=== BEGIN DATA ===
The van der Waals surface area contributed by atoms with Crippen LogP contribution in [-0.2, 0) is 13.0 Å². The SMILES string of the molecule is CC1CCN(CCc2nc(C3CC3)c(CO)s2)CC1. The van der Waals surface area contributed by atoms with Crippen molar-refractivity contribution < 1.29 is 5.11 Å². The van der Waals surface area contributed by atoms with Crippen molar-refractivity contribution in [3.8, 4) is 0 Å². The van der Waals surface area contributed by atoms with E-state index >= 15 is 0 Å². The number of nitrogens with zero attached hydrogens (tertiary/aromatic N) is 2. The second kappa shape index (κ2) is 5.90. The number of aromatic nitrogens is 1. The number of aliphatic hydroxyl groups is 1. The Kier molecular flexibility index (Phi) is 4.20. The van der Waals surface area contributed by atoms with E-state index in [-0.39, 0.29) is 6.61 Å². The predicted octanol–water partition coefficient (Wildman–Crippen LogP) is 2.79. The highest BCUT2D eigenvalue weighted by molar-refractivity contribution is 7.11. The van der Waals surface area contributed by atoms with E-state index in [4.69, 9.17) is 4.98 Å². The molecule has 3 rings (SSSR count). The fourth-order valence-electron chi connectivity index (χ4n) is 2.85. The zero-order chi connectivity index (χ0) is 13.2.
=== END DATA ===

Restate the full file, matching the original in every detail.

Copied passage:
The van der Waals surface area contributed by atoms with Crippen LogP contribution in [-0.2, 0) is 13.0 Å². The SMILES string of the molecule is CC1CCN(CCc2nc(C3CC3)c(CO)s2)CC1. The van der Waals surface area contributed by atoms with Crippen molar-refractivity contribution < 1.29 is 5.11 Å². The van der Waals surface area contributed by atoms with Crippen molar-refractivity contribution in [3.8, 4) is 0 Å². The van der Waals surface area contributed by atoms with E-state index >= 15 is 0 Å². The number of nitrogens with zero attached hydrogens (tertiary/aromatic N) is 2. The second kappa shape index (κ2) is 5.90. The number of aromatic nitrogens is 1. The number of aliphatic hydroxyl groups is 1. The Kier molecular flexibility index (Phi) is 4.20. The van der Waals surface area contributed by atoms with E-state index in [-0.39, 0.29) is 6.61 Å². The predicted octanol–water partition coefficient (Wildman–Crippen LogP) is 2.79. The highest BCUT2D eigenvalue weighted by molar-refractivity contribution is 7.11. The van der Waals surface area contributed by atoms with E-state index in [4.69, 9.17) is 4.98 Å². The molecule has 3 rings (SSSR count). The fourth-order valence-electron chi connectivity index (χ4n) is 2.85. The zero-order chi connectivity index (χ0) is 13.2.